Healthcare provider explaining hepatitis C incubation period to patient

Understanding Hepatitis C Incubation Period: What You Need to Know

Written on October 22, 2023 by Gillian (Gigi) Singer, MPH, Sexuality Educator & Certified Sexologist. To give you technically accurate, evidence-based information, content published on the Everlywell blog is reviewed by credentialed professionals with expertise in medical and bioscience fields.

Table of contents

What Is Hepatitis C?

According to The Mayo Clinic, Hepatitis C is a blood-borne infection caused by a virus that causes liver swelling, also known as inflammation. Hepatitis C can lead to serious liver damage.”[1] Chronic, ongoing Hepatitis C is often cured by antiviral medications.

Not all hepatitis C infections progress and become chronic if the infection is cleared from the body after the acute phase.


Symptoms of acute hepatitis C include [2]:

  • Bleeding and bruising easily
  • Fatigue
  • Lack of appetite
  • Jaundice, or yellowing of the skin (more common in White people) and/or of the whites of the eyes (may appear more in People of Color).
  • Dark urine
  • Itchy skin
  • Ascites (buildup of fluid in the stomach cavity)
  • Swelling in the legs
  • Weight loss
  • Hepatic encephalopathy (confusion, drowsiness, and/or slurred speech)
  • Spider angiomas (blood vessels appearing on the skin that look like spiderwebs)


Hepatitis C spreads when blood infected by the virus enters the bloodstream of someone who isn't affected.[1]

Globally, hepatitis C infection has several forms (genotypes). There are seven genotypes and 67 subtypes. Type 1 is the most common hepatitis C genotype in the U.S.[1]

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Risk Factors

The Mayo Clinic identifies the following as risk factors:

  • Illegal drug use (injected, snorted, or inhaled)
  • Atypical liver test results with an unknown cause
  • Being born to someone with hepatitis C
  • Healthcare and emergency workers who have been in contact with infected blood
  • Hemophiliacs treated before 1987 with certain medications
  • People with long-term hemodialysis.
  • People who received donated blood or organs before 1992
  • Sexual contact with someone infected with hepatitis C
  • Living with HIV
  • Having sex with males
  • Taking PrEP
  • Incarceration


Chronic Hepatitis C can lead to cirrhosis (scarring of the liver), liver cancer, and/or liver failure.


Here are ways to prevent getting Hep C:

  • Employ safer sex practices
  • Be wary of body piercing and tattooing equipment/shops
  • Discontinue illegal drug use

Hep C Incubation Period

The incubation period of a disease refers to the time between exposure to the virus and the development of symptoms. In the case of Hepatitis C, the incubation period can vary significantly from person to person. On average, it ranges from 2 weeks to 6 months, with the most common duration being about 6-9 weeks. However, some individuals may not show symptoms for several years after exposure.[3]

Why Is Understanding the Incubation Period Important?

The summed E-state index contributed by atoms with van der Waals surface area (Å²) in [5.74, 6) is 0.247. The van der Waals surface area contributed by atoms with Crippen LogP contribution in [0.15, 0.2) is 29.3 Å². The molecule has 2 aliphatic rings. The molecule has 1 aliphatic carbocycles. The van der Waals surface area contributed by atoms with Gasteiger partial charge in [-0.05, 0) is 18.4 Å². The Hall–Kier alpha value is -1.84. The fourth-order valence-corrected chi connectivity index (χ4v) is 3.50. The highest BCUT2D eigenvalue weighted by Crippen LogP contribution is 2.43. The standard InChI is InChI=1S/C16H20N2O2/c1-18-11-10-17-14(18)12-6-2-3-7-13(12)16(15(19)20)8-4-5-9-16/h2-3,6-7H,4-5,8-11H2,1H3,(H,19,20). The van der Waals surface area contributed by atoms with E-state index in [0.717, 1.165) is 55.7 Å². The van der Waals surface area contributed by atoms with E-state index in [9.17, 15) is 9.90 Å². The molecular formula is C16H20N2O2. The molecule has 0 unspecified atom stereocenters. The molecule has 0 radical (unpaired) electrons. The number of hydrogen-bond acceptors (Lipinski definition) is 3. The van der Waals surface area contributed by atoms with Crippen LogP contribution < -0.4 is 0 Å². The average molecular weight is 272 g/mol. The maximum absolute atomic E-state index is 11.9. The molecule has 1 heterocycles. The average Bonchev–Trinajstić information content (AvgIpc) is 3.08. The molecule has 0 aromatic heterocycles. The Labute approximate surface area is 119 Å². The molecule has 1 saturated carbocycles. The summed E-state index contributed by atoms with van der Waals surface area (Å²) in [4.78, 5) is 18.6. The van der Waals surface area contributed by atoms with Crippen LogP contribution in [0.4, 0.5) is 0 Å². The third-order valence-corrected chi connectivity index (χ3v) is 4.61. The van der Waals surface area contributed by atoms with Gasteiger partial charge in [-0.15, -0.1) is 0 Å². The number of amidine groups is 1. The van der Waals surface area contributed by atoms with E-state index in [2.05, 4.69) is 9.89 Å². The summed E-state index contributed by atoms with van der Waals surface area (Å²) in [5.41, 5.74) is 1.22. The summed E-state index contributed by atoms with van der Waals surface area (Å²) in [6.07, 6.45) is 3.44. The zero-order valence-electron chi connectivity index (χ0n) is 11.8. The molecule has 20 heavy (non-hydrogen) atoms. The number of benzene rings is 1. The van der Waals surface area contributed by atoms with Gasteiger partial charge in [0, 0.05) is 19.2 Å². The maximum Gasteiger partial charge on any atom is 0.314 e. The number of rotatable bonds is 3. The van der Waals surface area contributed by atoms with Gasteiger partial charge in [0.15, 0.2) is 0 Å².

Knowing the potential incubation period of Hepatitis C is crucial for healthcare professionals when evaluating patients. If someone is at risk of HCV exposure, understanding this time frame can help doctors determine the appropriate tests and monitoring schedule.

Awareness of the incubation period is essential for individuals who engage in behaviors that increase the risk of Hepatitis C infection. It can encourage safer practices, such as using clean needles for injections and practicing safe sex.

Since Hepatitis C is often asymptomatic in its early stages, people who are unaware of their infection can unintentionally transmit the virus to others. By recognizing the incubation period, individuals can take precautions to avoid spreading the virus to their loved ones.

Early detection of Hepatitis C can significantly improve treatment outcomes. Individuals who are aware of their potential exposure and the incubation period can seek medical advice promptly, increasing their chances of successful treatment and preventing long-term liver damage.

Test for Hepatitis C With Everlywell

Understanding the incubation period of Hepatitis C is vital for both healthcare professionals and individuals at risk. By being aware of the typical time frame between exposure and symptom onset, we can take proactive steps toward early detection, treatment, and prevention. Hepatitis C is a serious disease, but with knowledge and vigilance, we can work towards reducing its impact on public health. If you believe you may have been exposed to Hepatitis C or are at risk, consult with a healthcare provider for testing and guidance on how to protect yourself and those around you.

You can use EverlyWell’s at-home testing kits to privately test for Hepatitis C in the comfort of your own home.

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  1. Hepatitis C. Mayo Clinic. August 23, 2023. Accessed October 9, 2023.
  2. Samant H, Kudaravalli P, Chiejina M. Ascites. National Library of Medicine. August 8, 2023. Accessed October 10, 2023.
  3. Hepatitis C questions and answers for Health Professionals. Centers for Disease Control and Prevention. August 7, 2020. Accessed October 9, 2023.
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